The Taliban claimed responsibility, saying the attack was against a U.S.-based security contractor.
"It was one suicide attacker," said Sayed Bashir, a member of the Ministry of Interior's criminal investigation team. "We found the two legs of the suicide bomber."
Attacks in the Afghan capital have fallen off in recent months and the explosion in the Wazir Akbar Khan district, considered one of the safest in the city, alarmed diplomats and other members of the international community. The heavily guarded district is home to many foreigners and wealthy Afghans _ many who shop at the pricey store.
Ahmad Zaki, another member of the criminal investigation unit, said the suicide bomber threw at least one grenade and fired shots, prompting customers to run to another area of the store. "Then he blew himself up," Zaki said.
The explosion ignited a small fire in the frozen food section. Black, acrid smoke filled the main floor of the two-story store. Mounds of canned goods, boxes of cereal and other merchandise were strewn across the floor, making it difficult for police officers and rescuers to walk around. More than an hour after the 2:30 p.m. blast, a charred smell still permeated the store.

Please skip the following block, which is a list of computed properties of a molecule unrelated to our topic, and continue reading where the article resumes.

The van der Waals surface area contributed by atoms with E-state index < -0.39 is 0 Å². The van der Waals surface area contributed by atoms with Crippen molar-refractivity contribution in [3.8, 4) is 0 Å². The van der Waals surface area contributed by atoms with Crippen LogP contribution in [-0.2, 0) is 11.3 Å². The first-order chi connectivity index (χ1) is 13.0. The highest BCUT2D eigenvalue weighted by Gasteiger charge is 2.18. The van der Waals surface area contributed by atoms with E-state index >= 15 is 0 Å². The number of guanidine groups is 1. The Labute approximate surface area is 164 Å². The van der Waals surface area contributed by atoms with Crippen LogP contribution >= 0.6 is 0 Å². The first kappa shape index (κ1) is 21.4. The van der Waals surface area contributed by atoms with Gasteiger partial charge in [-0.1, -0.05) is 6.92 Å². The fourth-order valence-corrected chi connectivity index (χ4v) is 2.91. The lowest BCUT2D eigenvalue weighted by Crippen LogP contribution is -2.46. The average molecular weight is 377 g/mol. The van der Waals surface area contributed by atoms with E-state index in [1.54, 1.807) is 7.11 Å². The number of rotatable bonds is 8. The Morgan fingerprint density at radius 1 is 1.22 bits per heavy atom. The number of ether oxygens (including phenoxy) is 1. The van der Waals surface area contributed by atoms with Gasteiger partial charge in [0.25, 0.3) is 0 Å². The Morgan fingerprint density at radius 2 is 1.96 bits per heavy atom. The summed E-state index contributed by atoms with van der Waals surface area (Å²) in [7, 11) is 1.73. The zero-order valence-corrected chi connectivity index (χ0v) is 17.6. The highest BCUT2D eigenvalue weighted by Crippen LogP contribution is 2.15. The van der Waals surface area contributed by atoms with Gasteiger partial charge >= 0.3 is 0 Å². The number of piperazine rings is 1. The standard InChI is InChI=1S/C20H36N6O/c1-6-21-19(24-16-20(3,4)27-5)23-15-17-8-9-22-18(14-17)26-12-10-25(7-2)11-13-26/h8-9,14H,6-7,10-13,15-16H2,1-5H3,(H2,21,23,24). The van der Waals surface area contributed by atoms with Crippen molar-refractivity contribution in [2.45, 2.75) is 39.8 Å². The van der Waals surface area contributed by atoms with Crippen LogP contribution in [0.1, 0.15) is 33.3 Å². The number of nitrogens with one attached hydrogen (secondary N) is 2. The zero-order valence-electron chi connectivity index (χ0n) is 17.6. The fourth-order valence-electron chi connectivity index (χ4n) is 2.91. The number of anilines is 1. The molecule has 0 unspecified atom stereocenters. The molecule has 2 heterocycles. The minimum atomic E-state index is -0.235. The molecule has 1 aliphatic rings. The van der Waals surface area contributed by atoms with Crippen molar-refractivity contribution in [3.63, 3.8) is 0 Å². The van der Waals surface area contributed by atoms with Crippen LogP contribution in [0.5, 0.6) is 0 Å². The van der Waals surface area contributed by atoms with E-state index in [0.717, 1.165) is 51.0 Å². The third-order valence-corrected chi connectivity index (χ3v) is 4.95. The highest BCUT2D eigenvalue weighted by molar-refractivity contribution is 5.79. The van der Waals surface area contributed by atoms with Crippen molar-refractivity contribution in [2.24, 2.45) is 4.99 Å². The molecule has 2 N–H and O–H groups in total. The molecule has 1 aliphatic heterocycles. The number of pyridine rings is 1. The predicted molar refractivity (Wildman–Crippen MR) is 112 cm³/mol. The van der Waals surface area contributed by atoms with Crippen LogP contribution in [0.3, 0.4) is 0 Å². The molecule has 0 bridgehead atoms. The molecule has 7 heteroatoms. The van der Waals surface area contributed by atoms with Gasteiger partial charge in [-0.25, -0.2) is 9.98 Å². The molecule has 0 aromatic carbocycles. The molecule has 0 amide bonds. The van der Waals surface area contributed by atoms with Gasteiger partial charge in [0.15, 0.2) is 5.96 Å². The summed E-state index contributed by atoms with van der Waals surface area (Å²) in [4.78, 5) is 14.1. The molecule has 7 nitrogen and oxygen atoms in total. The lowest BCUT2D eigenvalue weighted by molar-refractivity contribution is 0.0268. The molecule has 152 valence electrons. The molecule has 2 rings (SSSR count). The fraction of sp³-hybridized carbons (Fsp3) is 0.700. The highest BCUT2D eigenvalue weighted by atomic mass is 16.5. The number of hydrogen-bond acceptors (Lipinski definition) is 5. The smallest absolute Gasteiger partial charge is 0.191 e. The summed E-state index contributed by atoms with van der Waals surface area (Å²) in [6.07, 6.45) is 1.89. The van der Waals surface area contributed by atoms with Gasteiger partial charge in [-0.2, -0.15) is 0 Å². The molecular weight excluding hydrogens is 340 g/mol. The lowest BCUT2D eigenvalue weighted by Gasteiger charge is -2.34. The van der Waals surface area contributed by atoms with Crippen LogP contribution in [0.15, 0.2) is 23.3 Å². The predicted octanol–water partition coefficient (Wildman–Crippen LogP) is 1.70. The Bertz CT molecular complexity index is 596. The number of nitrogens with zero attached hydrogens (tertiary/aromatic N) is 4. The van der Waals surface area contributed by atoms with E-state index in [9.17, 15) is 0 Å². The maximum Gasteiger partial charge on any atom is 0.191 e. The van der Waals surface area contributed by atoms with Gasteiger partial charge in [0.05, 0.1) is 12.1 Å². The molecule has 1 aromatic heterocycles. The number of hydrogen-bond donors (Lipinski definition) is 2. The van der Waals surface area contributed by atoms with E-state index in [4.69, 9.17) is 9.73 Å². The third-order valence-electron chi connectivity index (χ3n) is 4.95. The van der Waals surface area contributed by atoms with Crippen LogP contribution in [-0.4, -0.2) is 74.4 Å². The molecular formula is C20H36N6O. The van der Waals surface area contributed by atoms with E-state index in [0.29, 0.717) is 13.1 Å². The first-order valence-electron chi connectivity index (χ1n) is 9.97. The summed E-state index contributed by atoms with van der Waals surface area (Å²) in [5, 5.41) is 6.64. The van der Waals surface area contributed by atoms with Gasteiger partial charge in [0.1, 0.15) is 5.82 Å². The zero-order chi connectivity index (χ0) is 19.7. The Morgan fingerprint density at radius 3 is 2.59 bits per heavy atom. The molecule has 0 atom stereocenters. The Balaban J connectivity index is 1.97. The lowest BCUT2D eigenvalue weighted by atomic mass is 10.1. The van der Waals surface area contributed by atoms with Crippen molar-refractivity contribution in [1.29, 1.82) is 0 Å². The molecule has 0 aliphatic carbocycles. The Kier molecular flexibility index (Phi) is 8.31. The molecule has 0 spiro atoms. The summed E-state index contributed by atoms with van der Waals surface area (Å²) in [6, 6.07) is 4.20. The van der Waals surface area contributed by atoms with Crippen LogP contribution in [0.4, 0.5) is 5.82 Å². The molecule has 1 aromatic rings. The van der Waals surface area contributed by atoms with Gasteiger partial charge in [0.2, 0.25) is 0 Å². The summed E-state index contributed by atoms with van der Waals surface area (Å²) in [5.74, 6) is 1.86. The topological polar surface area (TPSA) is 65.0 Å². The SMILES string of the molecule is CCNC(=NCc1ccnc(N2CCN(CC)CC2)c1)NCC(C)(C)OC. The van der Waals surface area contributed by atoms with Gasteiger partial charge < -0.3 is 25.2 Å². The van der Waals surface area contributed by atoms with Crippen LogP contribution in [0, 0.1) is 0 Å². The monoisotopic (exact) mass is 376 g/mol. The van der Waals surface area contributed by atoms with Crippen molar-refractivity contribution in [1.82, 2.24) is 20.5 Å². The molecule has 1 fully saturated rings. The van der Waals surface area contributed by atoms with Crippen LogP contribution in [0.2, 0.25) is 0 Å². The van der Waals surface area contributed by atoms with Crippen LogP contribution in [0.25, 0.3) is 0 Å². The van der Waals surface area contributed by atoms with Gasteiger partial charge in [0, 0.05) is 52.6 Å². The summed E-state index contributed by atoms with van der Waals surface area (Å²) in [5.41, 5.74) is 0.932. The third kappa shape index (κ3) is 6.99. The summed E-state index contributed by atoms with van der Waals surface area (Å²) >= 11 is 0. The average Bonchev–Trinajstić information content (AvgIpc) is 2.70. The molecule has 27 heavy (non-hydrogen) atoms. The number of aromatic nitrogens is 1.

"I was inside the store," Mary Hayden, a Western consultant, said recounting the attack. "To my left, I heard a gunshot. A bomb went off. Everyone was running to the back of the building."
Afghan President Hamid Karzai condemned the attack and said the "enemies of Afghanistan are so desperate that they are now killing civilians, including women, inside a food market." He said attacks against women "are not part of Afghan culture or Islam. This is an attack against Islam."
In a text message sent to reporters, Taliban spokesman Zabiullah Mujahid wrote: "It was an attack on the chief of Blackwater."
Blackwater Worldwide, based in North Carolina, is now called Xe Services.
The store was full of foreign customers, according to Moujib, a 14-year-old Afghan boy who uses just one name.
"I was on the first floor and we heard a boom," he said, crying and clinging to his mother. "I might have heard some shooting. Then I saw fire everywhere."
Another eyewitness, Mohammad Parwais, said he also heard gunfire.